Walking at night around the heart of Chacao, in Caracas, was a common thing for its neighbors. Now, those streets are stage for violence and misery, reflecting an institutional crisis tragic in its narrative.
Chronicle of a Takeover
Since 2002, Chacao was symbol of the opposition to the late Hugo Chávez. Altamira, the municipality’s core, birthed rallies and what would be a fleeting coup d’État, becoming ever since the setting of battles between dissidents and security forces loyal to the government.
“This is an insurgent municipality, and nobody prevents roadblocks or marches. In Libertador, there’s never been freedom to take the streets in protest” said Isabel Rodríguez, resident of Chacao for 40 years.
Halfway through 2016, Gustavo González López, minister for the Interior, Justice and Peace, reported that 14 Polichacao officers were involved as direct perpetrators in the murder of journalist Ricardo Durán, back in January. With this alleged evidence, the government closed its pincers around the Mayor’s Office and, on May 29th 2016, ordered the “Intervention of the Autonomous Institute of the Municipal Police of Chacao, due to the massive and ongoing involvement of its officers in human rights violations, in compliance with article 75 of the Framework Law for the Police Service and the National Bolivarian Police.”
How do the neighbors feel about this? According to the Venezuelan Observatory of Violence, Venezuelans truly fear becoming victims of crime, mainly in the vulnerable and middle-class sectors, who move across the streets on foot.
Intervention of the Autonomous Institute of the Municipal Police of Chacao, due to the massive and ongoing involvement of its officers in human rights violations.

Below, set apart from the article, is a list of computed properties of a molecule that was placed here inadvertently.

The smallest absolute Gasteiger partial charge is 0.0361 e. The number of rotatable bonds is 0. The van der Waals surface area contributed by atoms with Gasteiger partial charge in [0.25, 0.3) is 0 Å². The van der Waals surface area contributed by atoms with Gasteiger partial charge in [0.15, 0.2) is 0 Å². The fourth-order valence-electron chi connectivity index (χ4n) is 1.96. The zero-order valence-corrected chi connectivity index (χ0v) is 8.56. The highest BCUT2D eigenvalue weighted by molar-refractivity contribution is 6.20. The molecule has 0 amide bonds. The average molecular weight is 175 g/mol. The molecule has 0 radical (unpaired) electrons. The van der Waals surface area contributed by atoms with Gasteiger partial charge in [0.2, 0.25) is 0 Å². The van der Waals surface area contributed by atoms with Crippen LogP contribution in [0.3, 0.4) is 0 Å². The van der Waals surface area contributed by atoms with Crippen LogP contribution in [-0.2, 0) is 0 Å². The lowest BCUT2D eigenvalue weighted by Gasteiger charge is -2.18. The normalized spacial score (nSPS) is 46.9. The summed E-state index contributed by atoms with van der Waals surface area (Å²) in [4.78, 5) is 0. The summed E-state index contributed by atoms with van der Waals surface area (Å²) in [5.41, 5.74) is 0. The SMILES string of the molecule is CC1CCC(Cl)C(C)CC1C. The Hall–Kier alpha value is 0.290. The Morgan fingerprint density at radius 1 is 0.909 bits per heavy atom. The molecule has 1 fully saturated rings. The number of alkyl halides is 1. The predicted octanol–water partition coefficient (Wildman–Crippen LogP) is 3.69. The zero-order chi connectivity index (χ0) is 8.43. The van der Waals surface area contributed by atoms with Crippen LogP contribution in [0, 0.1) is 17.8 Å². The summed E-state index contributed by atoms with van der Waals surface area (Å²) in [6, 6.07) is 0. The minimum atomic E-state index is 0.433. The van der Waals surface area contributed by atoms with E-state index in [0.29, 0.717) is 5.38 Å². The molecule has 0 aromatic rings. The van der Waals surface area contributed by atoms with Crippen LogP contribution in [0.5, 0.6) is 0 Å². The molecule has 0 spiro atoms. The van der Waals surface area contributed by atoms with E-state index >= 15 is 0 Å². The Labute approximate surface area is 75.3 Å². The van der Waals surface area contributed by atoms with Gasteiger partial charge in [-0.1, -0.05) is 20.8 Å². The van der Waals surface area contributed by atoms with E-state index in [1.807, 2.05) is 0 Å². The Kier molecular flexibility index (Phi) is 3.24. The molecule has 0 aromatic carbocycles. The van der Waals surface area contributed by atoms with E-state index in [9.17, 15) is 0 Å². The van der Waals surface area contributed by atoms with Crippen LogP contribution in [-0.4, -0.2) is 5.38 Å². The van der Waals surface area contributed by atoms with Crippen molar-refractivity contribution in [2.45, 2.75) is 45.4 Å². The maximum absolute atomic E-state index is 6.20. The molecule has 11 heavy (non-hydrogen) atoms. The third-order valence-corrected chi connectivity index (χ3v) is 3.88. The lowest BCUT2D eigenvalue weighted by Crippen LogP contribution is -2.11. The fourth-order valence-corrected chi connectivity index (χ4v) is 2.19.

“We thought the takeover would improve the situation” said Justa Ramírez, a businesswoman from central Chacao. “It’s true that those cops were involved, but everything now is the same or worse. There are less squad cars, less cops in the street and robberies have increased.”
Johana Robles, chacaoense, agrees:
“People here live in fear and it didn’t improve with the intervention. There are two things: the country’s decaying situation and the police’s incapacity. Sometimes you trust the malandro more than the cop.”
“You wonder how to denounce. The Chacao police used to be exceptional, but they’re under inspection in a difficult political moment. The call us ‘the district of rioters.’”
Between August and September, according to the Monitor of Victims created by media outlets Efecto Cocuyo, Runrunes, Crónica Uno, El Pitazo and El Universal, there’s been five homicides in this borough of 71,511 people. Although the number is low compared to the 137 deaths in the Petare parish for the same period, it’s quite unusual for the community.
Intervention & Politics
According to Luis Izquiel, criminal lawyer, criminologist and head of the technical committee of Interior Policy of the National Assembly, no intervention has ever improved these bodies.
“There are no positive experiences. Besides, this action violates the principle of decentralization and the people’s will, since electing a Mayor and a Governor is a sovereign exercise. If the government decides the police will no longer be managed by the Mayor, it’s violating voters’ will. There’s always a story behind these procedures; they say it’s to purge the police body, but in many cases it’s the beginning of a witch hunt against dissidents to the force in power.”